Spread the pride! Two-thirds of LGBTQ community feels representation in media is lacking

NEW YORK — As media and entertainment companies continue to place an onus on diversifying the faces their audiences see, a new study finds some groups still feel left out. Two-thirds of LGBTQ+ Americans believe their representation in media is “greatly lacking.”

The new survey of 2,000 LGBTQ+ Americans finds that despite 62 percent believing the country is making progress with representation, there’s still a long way to go. Even when there is representation, only a third of respondents (31%) said it was a “positive” portrayal when they first saw someone like themselves in the media.

For many, the negative aspects are enough to turn them away as consumers. In fact, 39 percent have stopped engaging with specific media because they believe it plays into harmful stereotypes about the LGBTQ+ community. Others say they’ve stopped watching a certain show or reading a book due to a lack of representation (23%), or because it uses a trope like “bury your gays” (23%), in which LGBTQ+ characters are more likely to die in the story.

LGBTQ representation helps strengthen self-identity

LGBTQ RepresentationCommissioned by Orbitz and conducted by OnePoll ahead of Pride month in June, the survey also finds that 47 percent of respondents said seeing themselves in media — on shows like “Steven Universe” or “The Fosters” — helped them to realize their own identity. This also helped over six in 10 respondents become more comfortable in their identity.

Fifty-seven percent added that seeing LGBTQ+ characters in media has not only benefited them, it’s helped their loved ones better understand their experience. Overall, 61 percent believe LGBTQ+ representation is important, while 54 percent said the same for intersectional representation.

“Now more than ever, diversity and authentic representation should be table stakes in our industry,” says Orbitz Brand Director Carey Malloy, in a statement. “Orbitz was among the first travel brands to feature LGBTQIA travelers in its advertising in the early 2000s. Twenty years later, it’s clear that creators and brands must do more to facilitate a dialogue on representation that leads to meaningful change, not just simply calls to actions.”

Is sexual identity a travel concern?

LGBTQ RepresentationThe panel of LGBTQ+ respondents revealed, for many, there are times they feel the need to downplay their identity. The top situations this occurs in include job interviews, meeting someone new, and while traveling.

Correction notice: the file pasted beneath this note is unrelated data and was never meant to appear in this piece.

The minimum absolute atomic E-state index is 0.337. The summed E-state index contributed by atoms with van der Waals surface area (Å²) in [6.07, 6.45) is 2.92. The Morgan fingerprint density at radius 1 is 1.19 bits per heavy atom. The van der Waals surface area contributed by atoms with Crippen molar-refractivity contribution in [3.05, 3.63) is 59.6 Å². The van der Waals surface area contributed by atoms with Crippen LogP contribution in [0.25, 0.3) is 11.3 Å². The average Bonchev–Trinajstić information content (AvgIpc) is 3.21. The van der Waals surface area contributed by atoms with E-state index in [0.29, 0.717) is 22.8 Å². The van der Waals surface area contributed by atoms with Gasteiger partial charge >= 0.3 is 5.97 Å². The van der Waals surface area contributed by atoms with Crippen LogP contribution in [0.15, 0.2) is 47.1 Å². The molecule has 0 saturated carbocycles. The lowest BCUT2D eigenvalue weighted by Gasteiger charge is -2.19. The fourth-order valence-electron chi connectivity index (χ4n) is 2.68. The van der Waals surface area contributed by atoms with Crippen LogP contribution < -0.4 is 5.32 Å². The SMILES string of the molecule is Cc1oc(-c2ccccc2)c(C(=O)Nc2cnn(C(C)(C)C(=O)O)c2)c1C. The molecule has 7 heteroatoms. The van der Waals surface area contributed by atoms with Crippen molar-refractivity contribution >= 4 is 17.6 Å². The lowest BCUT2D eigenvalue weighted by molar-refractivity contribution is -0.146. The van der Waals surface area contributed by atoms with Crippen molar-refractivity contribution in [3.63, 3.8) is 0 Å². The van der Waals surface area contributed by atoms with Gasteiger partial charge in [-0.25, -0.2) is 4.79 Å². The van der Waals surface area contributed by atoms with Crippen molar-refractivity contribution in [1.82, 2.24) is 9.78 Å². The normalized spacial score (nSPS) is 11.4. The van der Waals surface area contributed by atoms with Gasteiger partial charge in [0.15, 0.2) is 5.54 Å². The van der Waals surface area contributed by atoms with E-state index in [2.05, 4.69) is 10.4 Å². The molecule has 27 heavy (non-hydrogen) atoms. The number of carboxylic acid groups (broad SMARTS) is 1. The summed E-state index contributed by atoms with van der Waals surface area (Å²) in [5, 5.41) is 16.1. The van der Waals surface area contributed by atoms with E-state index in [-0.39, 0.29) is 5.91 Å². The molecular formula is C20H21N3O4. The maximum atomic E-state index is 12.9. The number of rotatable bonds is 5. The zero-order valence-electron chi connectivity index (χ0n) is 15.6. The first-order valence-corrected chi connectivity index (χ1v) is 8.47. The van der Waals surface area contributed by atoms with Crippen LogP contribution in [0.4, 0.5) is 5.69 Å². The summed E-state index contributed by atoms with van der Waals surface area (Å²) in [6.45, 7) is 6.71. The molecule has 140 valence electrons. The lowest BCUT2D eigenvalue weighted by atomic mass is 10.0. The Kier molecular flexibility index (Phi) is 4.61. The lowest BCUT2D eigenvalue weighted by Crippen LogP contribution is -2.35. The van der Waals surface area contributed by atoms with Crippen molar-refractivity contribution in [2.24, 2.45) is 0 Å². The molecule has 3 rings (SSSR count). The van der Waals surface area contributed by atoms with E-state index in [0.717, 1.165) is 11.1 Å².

Looking further into travel, researchers discovered a fifth of the poll “always” researches a destination to see if it’s LGBTQ+ friendly when planning a trip. Another 58 percent agree that LGBTQ+ travelers spend more time researching travel destinations and accommodations than cisgender or heterosexual travelers.

More than that, six in 10 respondents said they’ve canceled a trip or changed their travel plans due to feeling unsafe, as a result of their gender identity or sexual orientation. However, respondents aren’t letting that stop their travel plans this year. Nearly half the poll (48%) are planning to participate in Pride events this year. Of those, two in three said their first big, post-COVID trip will be something to help them celebrate.

“Pride is typically one of the bigger travel moments of the summer. With in-person events still fluctuating as we navigate this new middle ground coming out of the pandemic, we’re seeing that many people are celebrating Pride locally now, then traveling somewhere new later in the year when hopefully parades will be back,” Malloy adds.

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About the Author

Chris Melore

Chris Melore has been a writer, researcher, editor, and producer in the New York-area since 2006. He won a local Emmy award for his work in sports television in 2011.

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